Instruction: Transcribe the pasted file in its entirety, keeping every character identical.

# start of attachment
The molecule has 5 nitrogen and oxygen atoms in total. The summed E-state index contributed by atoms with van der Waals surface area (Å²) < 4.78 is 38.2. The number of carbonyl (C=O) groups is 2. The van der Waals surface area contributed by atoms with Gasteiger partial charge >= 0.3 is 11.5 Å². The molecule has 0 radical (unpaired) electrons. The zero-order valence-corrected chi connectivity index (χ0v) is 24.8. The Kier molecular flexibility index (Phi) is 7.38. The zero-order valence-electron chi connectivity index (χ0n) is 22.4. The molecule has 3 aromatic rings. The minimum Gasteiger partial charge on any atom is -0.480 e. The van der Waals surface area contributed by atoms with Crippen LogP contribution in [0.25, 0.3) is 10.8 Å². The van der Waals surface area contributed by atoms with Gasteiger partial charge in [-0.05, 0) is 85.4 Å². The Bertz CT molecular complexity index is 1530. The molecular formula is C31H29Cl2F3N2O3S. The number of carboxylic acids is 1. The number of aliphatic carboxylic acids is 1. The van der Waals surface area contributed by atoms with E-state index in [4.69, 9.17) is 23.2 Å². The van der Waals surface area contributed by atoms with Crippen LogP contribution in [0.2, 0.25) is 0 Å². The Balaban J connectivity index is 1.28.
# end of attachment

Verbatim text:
The molecule has 5 nitrogen and oxygen atoms in total. The summed E-state index contributed by atoms with van der Waals surface area (Å²) < 4.78 is 38.2. The number of carbonyl (C=O) groups is 2. The van der Waals surface area contributed by atoms with Gasteiger partial charge >= 0.3 is 11.5 Å². The molecule has 0 radical (unpaired) electrons. The zero-order valence-corrected chi connectivity index (χ0v) is 24.8. The Kier molecular flexibility index (Phi) is 7.38. The zero-order valence-electron chi connectivity index (χ0n) is 22.4. The molecule has 3 aromatic rings. The minimum Gasteiger partial charge on any atom is -0.480 e. The van der Waals surface area contributed by atoms with Crippen LogP contribution in [0.25, 0.3) is 10.8 Å². The van der Waals surface area contributed by atoms with Gasteiger partial charge in [-0.05, 0) is 85.4 Å². The Bertz CT molecular complexity index is 1530. The molecular formula is C31H29Cl2F3N2O3S. The number of carboxylic acids is 1. The number of aliphatic carboxylic acids is 1. The van der Waals surface area contributed by atoms with E-state index in [4.69, 9.17) is 23.2 Å². The van der Waals surface area contributed by atoms with Crippen LogP contribution in [0.2, 0.25) is 0 Å². The Balaban J connectivity index is 1.28.